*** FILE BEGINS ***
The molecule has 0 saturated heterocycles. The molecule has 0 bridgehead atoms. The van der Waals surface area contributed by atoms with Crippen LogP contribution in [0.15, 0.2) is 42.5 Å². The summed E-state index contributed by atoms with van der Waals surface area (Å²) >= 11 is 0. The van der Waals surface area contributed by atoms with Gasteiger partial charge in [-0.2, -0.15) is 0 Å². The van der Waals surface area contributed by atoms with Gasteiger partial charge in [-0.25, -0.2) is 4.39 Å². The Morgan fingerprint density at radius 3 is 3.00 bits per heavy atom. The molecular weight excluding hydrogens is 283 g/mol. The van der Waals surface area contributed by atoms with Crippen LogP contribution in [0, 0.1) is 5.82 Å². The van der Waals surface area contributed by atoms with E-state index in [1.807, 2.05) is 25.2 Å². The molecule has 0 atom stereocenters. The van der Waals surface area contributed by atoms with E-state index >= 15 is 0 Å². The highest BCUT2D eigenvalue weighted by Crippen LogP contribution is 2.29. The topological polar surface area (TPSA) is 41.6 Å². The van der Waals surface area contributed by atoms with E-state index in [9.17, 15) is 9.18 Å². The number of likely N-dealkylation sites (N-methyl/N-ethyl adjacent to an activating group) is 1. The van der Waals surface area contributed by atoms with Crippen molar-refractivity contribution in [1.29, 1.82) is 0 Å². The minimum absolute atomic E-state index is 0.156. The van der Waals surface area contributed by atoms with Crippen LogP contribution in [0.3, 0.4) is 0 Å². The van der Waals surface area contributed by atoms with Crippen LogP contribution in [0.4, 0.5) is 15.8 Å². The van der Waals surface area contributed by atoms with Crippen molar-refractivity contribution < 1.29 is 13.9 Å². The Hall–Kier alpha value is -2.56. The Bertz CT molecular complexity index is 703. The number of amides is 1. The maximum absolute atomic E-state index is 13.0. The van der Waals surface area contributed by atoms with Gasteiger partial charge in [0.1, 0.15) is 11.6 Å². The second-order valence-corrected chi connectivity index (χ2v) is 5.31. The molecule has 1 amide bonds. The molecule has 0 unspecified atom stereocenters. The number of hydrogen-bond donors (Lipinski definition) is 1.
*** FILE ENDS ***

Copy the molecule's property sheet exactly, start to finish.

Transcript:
The molecule has 0 saturated heterocycles. The molecule has 0 bridgehead atoms. The van der Waals surface area contributed by atoms with Crippen LogP contribution in [0.15, 0.2) is 42.5 Å². The summed E-state index contributed by atoms with van der Waals surface area (Å²) >= 11 is 0. The van der Waals surface area contributed by atoms with Gasteiger partial charge in [-0.2, -0.15) is 0 Å². The van der Waals surface area contributed by atoms with Gasteiger partial charge in [-0.25, -0.2) is 4.39 Å². The Morgan fingerprint density at radius 3 is 3.00 bits per heavy atom. The molecular weight excluding hydrogens is 283 g/mol. The van der Waals surface area contributed by atoms with Crippen LogP contribution in [0, 0.1) is 5.82 Å². The van der Waals surface area contributed by atoms with E-state index in [1.807, 2.05) is 25.2 Å². The molecule has 0 atom stereocenters. The van der Waals surface area contributed by atoms with E-state index >= 15 is 0 Å². The highest BCUT2D eigenvalue weighted by Crippen LogP contribution is 2.29. The topological polar surface area (TPSA) is 41.6 Å². The van der Waals surface area contributed by atoms with E-state index in [9.17, 15) is 9.18 Å². The number of likely N-dealkylation sites (N-methyl/N-ethyl adjacent to an activating group) is 1. The van der Waals surface area contributed by atoms with Crippen molar-refractivity contribution in [1.29, 1.82) is 0 Å². The minimum absolute atomic E-state index is 0.156. The van der Waals surface area contributed by atoms with Crippen LogP contribution in [0.3, 0.4) is 0 Å². The van der Waals surface area contributed by atoms with Crippen LogP contribution in [0.4, 0.5) is 15.8 Å². The van der Waals surface area contributed by atoms with Crippen molar-refractivity contribution < 1.29 is 13.9 Å². The Hall–Kier alpha value is -2.56. The Bertz CT molecular complexity index is 703. The number of amides is 1. The maximum absolute atomic E-state index is 13.0. The van der Waals surface area contributed by atoms with Gasteiger partial charge in [0.1, 0.15) is 11.6 Å². The second-order valence-corrected chi connectivity index (χ2v) is 5.31. The molecule has 1 amide bonds. The molecule has 0 unspecified atom stereocenters. The number of hydrogen-bond donors (Lipinski definition) is 1.